Today: Jul 16, 2024

Hip hop beat sampling is art too

CHRISTIAN CARRION, STAFF WRITER:
The art of sampling, as it relates to hip-hop, is the practice of using previously recorded sounds as instruments in a new recording. The word “new” itself has sparked considerable debate among music fans, musicians and scholars when discussing sampling.
Opponents deride sampling as simply a lazy, sneaky way of repackaging older (and sometimes in their opinion, superior) music as new material for the masses to devour. Supporters of the sampling aesthetic disagree, often acknowledging its deep roots in what we now recognize to be the hip-hop culture. Make no mistake, however: sampling is, and always has been, crucial to the development of hip-hop, not just in terms of the music, but in terms of the culture as a whole.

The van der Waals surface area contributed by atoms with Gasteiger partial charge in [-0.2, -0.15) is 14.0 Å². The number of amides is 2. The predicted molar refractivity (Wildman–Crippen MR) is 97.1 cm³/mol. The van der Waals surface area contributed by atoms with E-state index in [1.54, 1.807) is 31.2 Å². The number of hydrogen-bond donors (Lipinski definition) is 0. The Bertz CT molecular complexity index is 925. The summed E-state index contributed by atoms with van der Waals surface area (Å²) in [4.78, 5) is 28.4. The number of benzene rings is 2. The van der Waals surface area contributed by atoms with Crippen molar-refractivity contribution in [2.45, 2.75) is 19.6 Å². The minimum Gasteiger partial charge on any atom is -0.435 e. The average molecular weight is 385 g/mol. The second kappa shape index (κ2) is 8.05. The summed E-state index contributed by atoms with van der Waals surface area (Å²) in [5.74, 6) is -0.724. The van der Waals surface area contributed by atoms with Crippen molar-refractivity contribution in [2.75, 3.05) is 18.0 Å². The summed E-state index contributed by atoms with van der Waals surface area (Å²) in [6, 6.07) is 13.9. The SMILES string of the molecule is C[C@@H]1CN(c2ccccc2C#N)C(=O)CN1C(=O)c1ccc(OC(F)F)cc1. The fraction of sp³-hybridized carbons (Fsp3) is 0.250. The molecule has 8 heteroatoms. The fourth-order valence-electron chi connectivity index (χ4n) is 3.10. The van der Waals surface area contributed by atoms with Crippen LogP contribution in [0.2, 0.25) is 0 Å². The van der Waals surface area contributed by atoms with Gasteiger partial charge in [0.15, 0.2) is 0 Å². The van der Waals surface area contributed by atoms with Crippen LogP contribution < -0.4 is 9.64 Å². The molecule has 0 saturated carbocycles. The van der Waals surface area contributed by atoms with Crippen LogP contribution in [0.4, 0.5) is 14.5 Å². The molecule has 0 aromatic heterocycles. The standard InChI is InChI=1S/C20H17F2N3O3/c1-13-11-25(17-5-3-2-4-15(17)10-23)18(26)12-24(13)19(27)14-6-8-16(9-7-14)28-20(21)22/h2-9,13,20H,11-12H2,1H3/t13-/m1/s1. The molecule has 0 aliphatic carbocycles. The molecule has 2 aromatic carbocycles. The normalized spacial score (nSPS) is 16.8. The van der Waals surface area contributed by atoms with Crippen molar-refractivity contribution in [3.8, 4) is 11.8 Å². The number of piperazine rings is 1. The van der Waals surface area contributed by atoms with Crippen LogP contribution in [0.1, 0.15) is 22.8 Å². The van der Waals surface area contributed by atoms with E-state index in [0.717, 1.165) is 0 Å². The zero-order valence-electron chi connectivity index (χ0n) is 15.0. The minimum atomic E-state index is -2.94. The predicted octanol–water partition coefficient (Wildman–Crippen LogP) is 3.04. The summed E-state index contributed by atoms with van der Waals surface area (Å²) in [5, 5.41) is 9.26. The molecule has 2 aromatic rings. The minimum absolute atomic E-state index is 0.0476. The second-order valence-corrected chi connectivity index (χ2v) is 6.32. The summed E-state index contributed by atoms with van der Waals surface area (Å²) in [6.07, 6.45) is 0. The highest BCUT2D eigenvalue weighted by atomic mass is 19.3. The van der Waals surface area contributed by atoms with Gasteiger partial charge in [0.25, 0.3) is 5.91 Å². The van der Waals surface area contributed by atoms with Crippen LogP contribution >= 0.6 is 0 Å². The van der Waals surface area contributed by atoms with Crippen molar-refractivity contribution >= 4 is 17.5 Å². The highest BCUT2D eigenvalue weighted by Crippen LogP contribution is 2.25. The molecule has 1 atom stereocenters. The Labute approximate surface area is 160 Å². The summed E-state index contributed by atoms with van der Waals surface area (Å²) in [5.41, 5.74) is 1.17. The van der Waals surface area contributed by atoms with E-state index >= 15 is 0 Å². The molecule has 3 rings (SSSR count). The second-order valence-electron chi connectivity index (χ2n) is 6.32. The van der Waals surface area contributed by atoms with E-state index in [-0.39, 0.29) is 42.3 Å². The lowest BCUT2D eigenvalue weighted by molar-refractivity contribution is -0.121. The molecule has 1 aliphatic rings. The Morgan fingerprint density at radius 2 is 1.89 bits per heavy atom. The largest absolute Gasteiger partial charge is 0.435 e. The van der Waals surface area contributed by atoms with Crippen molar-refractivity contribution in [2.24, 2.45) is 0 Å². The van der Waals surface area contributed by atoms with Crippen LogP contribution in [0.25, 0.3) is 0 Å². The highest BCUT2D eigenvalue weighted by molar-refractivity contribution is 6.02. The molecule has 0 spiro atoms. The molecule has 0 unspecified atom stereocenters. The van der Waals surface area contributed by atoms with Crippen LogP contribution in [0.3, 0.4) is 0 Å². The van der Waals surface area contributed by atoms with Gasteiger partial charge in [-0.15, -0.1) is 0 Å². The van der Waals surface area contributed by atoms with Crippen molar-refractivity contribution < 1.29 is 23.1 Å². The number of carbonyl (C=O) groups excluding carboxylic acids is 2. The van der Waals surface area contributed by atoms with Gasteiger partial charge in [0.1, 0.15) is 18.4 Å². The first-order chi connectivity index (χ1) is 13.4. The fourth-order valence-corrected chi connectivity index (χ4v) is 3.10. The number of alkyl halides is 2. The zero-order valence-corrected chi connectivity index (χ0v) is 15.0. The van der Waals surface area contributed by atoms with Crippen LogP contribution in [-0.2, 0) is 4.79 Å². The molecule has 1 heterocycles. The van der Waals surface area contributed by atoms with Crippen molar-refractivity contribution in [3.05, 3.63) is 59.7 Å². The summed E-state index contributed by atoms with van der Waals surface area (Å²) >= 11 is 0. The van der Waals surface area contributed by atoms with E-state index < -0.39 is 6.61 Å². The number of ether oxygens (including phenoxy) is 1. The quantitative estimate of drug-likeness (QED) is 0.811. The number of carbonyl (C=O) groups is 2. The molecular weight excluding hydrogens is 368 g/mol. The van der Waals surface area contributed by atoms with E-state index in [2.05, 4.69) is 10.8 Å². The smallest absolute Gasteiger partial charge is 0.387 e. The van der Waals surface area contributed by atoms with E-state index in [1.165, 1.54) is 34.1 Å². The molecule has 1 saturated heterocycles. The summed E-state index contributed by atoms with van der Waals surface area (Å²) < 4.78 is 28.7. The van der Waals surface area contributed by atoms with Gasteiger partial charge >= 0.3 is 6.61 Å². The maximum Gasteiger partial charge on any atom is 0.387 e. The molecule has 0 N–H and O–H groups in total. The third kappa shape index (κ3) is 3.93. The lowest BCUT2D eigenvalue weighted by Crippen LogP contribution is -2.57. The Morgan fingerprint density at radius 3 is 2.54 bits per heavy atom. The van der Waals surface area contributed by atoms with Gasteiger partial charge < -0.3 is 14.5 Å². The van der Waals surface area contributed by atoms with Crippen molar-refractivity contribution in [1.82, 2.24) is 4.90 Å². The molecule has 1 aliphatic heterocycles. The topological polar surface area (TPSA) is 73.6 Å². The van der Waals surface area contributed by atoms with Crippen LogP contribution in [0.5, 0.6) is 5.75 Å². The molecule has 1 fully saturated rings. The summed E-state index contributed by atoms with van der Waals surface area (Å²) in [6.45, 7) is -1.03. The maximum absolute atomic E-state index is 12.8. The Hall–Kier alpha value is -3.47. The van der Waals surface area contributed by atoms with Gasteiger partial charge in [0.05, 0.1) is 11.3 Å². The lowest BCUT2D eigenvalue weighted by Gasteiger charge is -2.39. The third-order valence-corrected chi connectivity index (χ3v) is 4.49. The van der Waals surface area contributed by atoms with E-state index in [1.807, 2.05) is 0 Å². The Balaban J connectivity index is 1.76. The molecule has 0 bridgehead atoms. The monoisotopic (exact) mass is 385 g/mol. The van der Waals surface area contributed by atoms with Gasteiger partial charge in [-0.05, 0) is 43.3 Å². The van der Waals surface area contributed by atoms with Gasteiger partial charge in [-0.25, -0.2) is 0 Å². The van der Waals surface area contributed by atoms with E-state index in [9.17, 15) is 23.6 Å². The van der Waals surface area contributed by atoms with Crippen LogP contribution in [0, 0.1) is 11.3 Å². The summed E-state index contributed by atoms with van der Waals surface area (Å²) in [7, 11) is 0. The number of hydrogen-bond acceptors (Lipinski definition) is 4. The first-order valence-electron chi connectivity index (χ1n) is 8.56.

Sampling has always been a major brick in the foundation of urban music, from the early 70s, when DJ Kool Herc first began playing extended loops of soul breaks at New York City parties and picnics, to the present day, when artists like Kanye West turn short, obscure clips of psychedelic rock records into intricate orchestral compositions, The creativity involved in discovering a sometimes-forgotten
record from years past, listening to the record in a subjective manner, extrapolating a sound, and creating an entire song built around that particular sound is unique to very few genres of music. It is a process that has the unusual power to breathe life into a record that otherwise may have been limited in its initial exposure, whether by then-limiting factors
such as access to stereo equipment or limited availability of the record itself. The proliferation of sampling in hip-hop has introduced younger generations
of fans to such names as Harold Melvin

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